The ASHA Leader, January 2016, Vol. 21, 36-37. doi:10.1044/leader.AE.21012016.36
The ASHA Leader, January 2016, Vol. 21, 36-37. doi:10.1044/leader.AE.21012016.36
Are today’s graduate students in communication sciences and disorders prepared to provide treatment in the rapidly growing telepractice setting?
In Maine—with its rural geography, shortage of qualified speech-language pathologists, inadequate/costly transportation and inclement weather—people who need speech-language treatment face significant access challenges. The University of Maine’s Department of Communication Sciences and Disorders developed a graduate-level telepractice training program in 2010 to help students develop skills for providing remote services.
The program includes three learning components: intensive training, a clinical practicum and discussion groups. These complementary activities conform with ASHA guidance on knowledge and skills of speech-language pathologists in providing telepractice services and with federal privacy, health technology and electronic health information regulations.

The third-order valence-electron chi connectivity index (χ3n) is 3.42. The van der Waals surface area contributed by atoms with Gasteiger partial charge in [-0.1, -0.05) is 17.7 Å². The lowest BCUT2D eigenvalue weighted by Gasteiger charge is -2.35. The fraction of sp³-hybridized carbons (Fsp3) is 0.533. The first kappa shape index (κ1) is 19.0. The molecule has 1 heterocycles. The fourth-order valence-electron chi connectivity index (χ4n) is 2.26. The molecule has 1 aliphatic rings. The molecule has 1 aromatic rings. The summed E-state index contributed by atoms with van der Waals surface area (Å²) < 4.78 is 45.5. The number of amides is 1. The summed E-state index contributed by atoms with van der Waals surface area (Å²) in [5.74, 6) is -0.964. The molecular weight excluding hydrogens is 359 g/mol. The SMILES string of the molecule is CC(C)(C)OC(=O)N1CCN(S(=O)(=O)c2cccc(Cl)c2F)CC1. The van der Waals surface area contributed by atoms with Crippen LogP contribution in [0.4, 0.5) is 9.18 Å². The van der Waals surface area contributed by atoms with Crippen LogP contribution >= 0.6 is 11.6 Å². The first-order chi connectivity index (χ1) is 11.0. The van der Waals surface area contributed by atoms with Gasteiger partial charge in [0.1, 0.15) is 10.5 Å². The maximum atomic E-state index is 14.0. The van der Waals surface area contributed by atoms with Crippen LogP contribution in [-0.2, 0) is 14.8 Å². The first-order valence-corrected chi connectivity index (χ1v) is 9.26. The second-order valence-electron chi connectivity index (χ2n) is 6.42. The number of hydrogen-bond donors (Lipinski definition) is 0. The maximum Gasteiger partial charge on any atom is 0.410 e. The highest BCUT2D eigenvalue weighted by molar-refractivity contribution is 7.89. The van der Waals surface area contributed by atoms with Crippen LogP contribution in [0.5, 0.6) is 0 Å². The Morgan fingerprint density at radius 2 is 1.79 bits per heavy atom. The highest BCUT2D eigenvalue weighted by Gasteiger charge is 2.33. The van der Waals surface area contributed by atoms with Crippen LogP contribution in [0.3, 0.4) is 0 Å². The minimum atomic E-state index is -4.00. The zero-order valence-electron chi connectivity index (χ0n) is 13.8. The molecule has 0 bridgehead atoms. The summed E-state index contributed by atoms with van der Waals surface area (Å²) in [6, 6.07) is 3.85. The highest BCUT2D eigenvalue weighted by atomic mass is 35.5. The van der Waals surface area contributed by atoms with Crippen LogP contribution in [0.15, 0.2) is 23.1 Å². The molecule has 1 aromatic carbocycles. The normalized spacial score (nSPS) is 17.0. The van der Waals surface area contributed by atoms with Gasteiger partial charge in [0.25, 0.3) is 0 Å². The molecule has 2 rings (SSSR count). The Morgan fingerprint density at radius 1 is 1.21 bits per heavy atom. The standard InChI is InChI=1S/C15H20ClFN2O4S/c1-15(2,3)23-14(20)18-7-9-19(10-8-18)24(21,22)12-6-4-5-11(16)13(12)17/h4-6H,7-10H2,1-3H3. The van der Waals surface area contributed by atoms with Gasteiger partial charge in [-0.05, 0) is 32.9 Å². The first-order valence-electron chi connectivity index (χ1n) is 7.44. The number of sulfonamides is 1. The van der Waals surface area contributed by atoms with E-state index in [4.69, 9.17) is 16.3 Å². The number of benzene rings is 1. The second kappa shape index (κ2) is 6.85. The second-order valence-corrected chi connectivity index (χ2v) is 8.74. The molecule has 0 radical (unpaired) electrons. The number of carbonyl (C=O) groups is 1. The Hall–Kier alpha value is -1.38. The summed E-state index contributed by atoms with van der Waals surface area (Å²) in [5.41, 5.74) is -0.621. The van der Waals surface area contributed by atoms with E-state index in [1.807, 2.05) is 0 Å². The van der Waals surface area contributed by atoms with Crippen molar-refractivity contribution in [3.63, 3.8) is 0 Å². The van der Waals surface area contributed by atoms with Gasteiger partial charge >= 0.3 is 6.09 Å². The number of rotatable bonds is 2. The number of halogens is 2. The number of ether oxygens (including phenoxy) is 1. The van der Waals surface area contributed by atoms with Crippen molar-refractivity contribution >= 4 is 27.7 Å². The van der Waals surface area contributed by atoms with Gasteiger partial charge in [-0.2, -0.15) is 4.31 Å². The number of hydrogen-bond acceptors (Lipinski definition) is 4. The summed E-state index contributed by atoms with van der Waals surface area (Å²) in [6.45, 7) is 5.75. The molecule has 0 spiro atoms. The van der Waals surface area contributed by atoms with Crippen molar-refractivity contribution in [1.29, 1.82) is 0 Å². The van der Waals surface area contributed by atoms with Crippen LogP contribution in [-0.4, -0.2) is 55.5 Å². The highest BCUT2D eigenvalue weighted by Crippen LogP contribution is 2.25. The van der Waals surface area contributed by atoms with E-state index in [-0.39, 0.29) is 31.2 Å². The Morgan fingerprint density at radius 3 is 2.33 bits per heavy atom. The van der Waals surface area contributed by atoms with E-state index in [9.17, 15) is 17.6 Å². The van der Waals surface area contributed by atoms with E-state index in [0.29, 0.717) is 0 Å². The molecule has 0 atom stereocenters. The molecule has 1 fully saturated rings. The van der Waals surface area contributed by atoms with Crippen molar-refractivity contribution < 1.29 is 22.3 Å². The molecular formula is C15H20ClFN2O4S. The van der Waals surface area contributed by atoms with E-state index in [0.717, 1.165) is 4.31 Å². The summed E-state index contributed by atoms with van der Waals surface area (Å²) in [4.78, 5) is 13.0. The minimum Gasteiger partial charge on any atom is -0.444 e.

The idea of starting a similar program could be daunting for academic programs, given the abundance of technology and teaching methods. But it can be done! Everything we do in our program is freely available online in the “University of Maine Speech Therapy Telepractice and Technology Program Manual.” The manual provides the specific how-tos of our program: a detailed outline and description of the program design, operational procedures, technology, equipment, and the forms we use for training clinical competencies in speech-language telepractice. It also provides procedures and accompanying forms for outcomes measures regarding the telepractice practicum itself, e-helper competencies, supervisors and consumer satisfaction.
We have learned several lessons over the years and offer tips for other academic programs considering telepractice training.